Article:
The life work of Marie Gudme Leth

Marie Gudme Leth (1895-1997)
(1895-1997) Se tidslinje
Design Museum Denmark, Copenhagen Se kort

By Charlotte Jul, skribent, editor and curator, 2006

Pattern intricacy 

Wow! Marie Gudme Leth is the uncontested master of Danish textile design. Her patterns are intricate, prolific, unique, exotic and even trendy today when nature and patterns are once again important elements of fashion, art and living. Gudme Leth set a fashion and made a regular science of composition, form, colours and textile printing. All her patterns were drawn by hand and printed on textile in a long and arduous work process that could take weeks. One of her patterns, Calicot, was even converted into a wallpaper by the Dahl Brothers wallpaper factory. 

Light and hard work 

The life work of Marie Gudme Leth is important because it comprises several landmarks. She made textile printing a recognised art form and hyped up the craft.

As a teacher at the School of Decorative Art in Denmark (Kunsthaandværkerskolen), she influenced a whole generation of students, including Arne Jacobsen’s wife, Jonna, who created a number of beautiful textiles in collaboration with Arne in the 1950s. On top of that Gudme Leth was an ambitious and independent woman who was passionate about her craft - a feminist in today’s perspective.
Her obvious fascination with and travels to ‘unknown’ places such as Java, Mexico, Turkey and Egypt made her atypical. Many of her works reflected this inspiration. Through her participation in three world exhibitions in 1937, 1939 and 1955, she contributed to the world fame of Danish textile design. 

Who’ll be first? 

To Gudme Leth, nature with its birds, leaves and flowers was a treasury of incredible colours and shapes. Her Swedish counterpart was Josef Frank and their idioms with nature as the primary source of inspiration are very alike. Josef Frank has experienced a great renaissance in recent years and like Gudme Leth he was incredibly productive. Frank created more than 200 different patterns of which some are now available through Svensk Tenn in Malmoe. Finnish Marimekko has also seen a revival in the last four years - and the market is ready for more! I prophesy that Marie Gudme Leth’s wallpapers and textiles will have a similar renaissance. They can be seen by appointment at the Danish Museum of Art & Design in Copenhagen. I wonder who will be the first to put her textiles into production?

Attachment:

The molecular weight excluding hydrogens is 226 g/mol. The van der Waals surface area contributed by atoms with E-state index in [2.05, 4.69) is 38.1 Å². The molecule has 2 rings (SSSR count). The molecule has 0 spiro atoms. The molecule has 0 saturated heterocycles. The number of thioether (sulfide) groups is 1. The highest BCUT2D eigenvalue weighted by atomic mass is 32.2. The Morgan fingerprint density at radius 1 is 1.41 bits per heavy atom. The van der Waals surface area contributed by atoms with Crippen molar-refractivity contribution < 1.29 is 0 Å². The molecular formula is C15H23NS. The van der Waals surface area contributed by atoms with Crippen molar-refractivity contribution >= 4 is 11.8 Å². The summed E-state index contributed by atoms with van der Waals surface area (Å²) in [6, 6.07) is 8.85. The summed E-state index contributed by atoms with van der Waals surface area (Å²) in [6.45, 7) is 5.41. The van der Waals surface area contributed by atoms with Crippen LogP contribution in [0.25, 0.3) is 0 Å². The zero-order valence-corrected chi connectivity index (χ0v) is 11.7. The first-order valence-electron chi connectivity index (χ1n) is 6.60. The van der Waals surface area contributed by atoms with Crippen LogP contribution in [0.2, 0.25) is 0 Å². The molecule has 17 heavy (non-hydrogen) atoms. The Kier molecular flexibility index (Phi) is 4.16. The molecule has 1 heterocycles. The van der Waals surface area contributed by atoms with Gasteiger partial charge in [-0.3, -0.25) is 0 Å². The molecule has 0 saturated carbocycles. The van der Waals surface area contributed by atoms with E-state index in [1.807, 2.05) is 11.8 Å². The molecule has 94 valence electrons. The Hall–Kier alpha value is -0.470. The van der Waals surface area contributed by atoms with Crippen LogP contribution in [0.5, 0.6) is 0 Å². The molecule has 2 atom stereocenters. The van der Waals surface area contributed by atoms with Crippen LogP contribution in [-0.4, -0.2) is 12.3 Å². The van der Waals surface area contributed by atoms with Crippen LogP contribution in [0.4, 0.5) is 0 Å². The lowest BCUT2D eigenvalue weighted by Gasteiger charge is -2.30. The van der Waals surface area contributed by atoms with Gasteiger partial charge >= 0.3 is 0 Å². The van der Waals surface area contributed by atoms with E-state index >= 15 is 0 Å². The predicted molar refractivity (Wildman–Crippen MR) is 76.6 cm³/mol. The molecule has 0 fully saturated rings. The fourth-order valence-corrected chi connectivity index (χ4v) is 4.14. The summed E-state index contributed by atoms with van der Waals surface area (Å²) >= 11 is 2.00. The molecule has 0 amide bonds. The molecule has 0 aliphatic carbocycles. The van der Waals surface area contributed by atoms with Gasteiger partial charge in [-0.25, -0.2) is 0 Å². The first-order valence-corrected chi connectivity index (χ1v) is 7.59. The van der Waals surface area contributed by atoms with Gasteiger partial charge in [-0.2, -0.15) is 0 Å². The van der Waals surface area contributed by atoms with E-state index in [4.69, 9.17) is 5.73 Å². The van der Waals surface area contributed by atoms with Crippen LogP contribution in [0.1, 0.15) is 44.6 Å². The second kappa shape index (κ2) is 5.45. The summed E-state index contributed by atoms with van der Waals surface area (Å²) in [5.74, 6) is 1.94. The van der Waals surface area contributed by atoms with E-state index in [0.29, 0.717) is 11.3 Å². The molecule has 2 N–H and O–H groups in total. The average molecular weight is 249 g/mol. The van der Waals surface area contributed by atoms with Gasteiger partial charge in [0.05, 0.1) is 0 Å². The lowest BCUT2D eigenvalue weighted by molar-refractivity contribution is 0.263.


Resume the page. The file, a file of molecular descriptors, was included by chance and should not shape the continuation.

Cherry, textile print, 0,79 x 4,5m, 6 colours, vistra (cellulose fiber). Designmuseet. Photo: Pernille Klemp og Ole Woldbye.
Marie Gudme Leth's sketch for the later work, Calicot. Designmuseet/heir: Hanne Backhaus. Photo: Pernille Klemp og Ole Woldbye.

Did you know?

Marie Gudme Leth's pattern Cherries with colorful birds between the cherry and fresh fruit were the most popular of Gudme Leth's textile printing- not least because Queen Ingrid chose this particular pattern for her three princesses' children's rooms.

The committee's justification

By the Committee for Design and Arts, 2006

Today, there is a great deal of talk about a breakthrough for Danish fashion. In reality, it is largely a breakthrough for Danish textile art and a breakthrough that started with Marie Gudme Leth. There were others in her generation: Ruth Hull worked even more experimentally, and Axel Salto, who was a major pioneer in all area of applied art, introduced many new ideas from Vienna. However, Marie Gudme Leth was a skilled teacher and communicator, who opened a school for textile printing founded on knowledge and innovation. 

When printing textiles and tapestries, there are several challenges: First and foremost, the basic material affects the final result: linen, cotton and wool work differently with colours and it is a chemist’s role to determine the ideal collaboration between material and colour. Textile designers are thus often good at cooperating with engineers. However, the repeat pattern is a design challenge. The repeat pattern is the pattern that is extended across the material or paper and it is vital that this give a harmonious impression, whether it involves stripes, checks or more complex patterns where the interfacing in itself is a poetic challenge. Nowadays, these basic issues are extended to include strategic ‘flaws’ in the textile, or practically invisible patterns. However, none of this would have been possible if Marie Gudme Leth had not had a vision of an innovative, experimental textile print academy in Copenhagen.


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